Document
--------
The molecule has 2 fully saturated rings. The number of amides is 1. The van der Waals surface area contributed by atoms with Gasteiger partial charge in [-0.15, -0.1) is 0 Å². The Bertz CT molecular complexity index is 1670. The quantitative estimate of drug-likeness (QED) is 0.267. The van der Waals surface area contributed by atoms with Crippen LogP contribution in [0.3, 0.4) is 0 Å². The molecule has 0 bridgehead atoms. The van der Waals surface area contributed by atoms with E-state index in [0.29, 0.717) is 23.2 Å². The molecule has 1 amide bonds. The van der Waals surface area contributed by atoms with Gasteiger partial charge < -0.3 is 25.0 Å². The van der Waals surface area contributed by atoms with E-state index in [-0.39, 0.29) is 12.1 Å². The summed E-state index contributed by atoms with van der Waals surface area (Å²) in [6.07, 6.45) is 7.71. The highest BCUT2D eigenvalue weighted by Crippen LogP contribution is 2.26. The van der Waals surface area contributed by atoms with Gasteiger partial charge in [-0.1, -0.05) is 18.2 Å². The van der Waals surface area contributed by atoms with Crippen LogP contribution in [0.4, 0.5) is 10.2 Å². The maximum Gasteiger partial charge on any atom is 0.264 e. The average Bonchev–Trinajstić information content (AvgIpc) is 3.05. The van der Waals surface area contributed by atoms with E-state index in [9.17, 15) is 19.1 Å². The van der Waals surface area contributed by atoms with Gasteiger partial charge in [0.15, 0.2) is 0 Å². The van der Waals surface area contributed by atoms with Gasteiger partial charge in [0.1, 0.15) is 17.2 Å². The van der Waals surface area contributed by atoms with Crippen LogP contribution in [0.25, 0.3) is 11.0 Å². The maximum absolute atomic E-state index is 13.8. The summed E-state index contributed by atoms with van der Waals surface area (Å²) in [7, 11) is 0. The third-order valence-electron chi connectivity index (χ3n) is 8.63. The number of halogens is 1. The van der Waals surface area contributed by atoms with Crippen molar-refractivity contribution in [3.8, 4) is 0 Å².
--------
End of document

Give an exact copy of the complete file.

The molecule has 2 fully saturated rings. The number of amides is 1. The van der Waals surface area contributed by atoms with Gasteiger partial charge in [-0.15, -0.1) is 0 Å². The Bertz CT molecular complexity index is 1670. The quantitative estimate of drug-likeness (QED) is 0.267. The van der Waals surface area contributed by atoms with Crippen LogP contribution in [0.3, 0.4) is 0 Å². The molecule has 0 bridgehead atoms. The van der Waals surface area contributed by atoms with E-state index in [0.29, 0.717) is 23.2 Å². The molecule has 1 amide bonds. The van der Waals surface area contributed by atoms with Gasteiger partial charge < -0.3 is 25.0 Å². The van der Waals surface area contributed by atoms with E-state index in [-0.39, 0.29) is 12.1 Å². The summed E-state index contributed by atoms with van der Waals surface area (Å²) in [6.07, 6.45) is 7.71. The highest BCUT2D eigenvalue weighted by Crippen LogP contribution is 2.26. The van der Waals surface area contributed by atoms with Gasteiger partial charge in [-0.1, -0.05) is 18.2 Å². The van der Waals surface area contributed by atoms with Crippen LogP contribution in [0.4, 0.5) is 10.2 Å². The maximum Gasteiger partial charge on any atom is 0.264 e. The average Bonchev–Trinajstić information content (AvgIpc) is 3.05. The van der Waals surface area contributed by atoms with E-state index in [9.17, 15) is 19.1 Å². The van der Waals surface area contributed by atoms with Gasteiger partial charge in [0.15, 0.2) is 0 Å². The van der Waals surface area contributed by atoms with Gasteiger partial charge in [0.1, 0.15) is 17.2 Å². The van der Waals surface area contributed by atoms with Crippen LogP contribution in [0.25, 0.3) is 11.0 Å². The maximum absolute atomic E-state index is 13.8. The summed E-state index contributed by atoms with van der Waals surface area (Å²) in [7, 11) is 0. The third-order valence-electron chi connectivity index (χ3n) is 8.63. The number of halogens is 1. The van der Waals surface area contributed by atoms with Crippen molar-refractivity contribution in [3.8, 4) is 0 Å².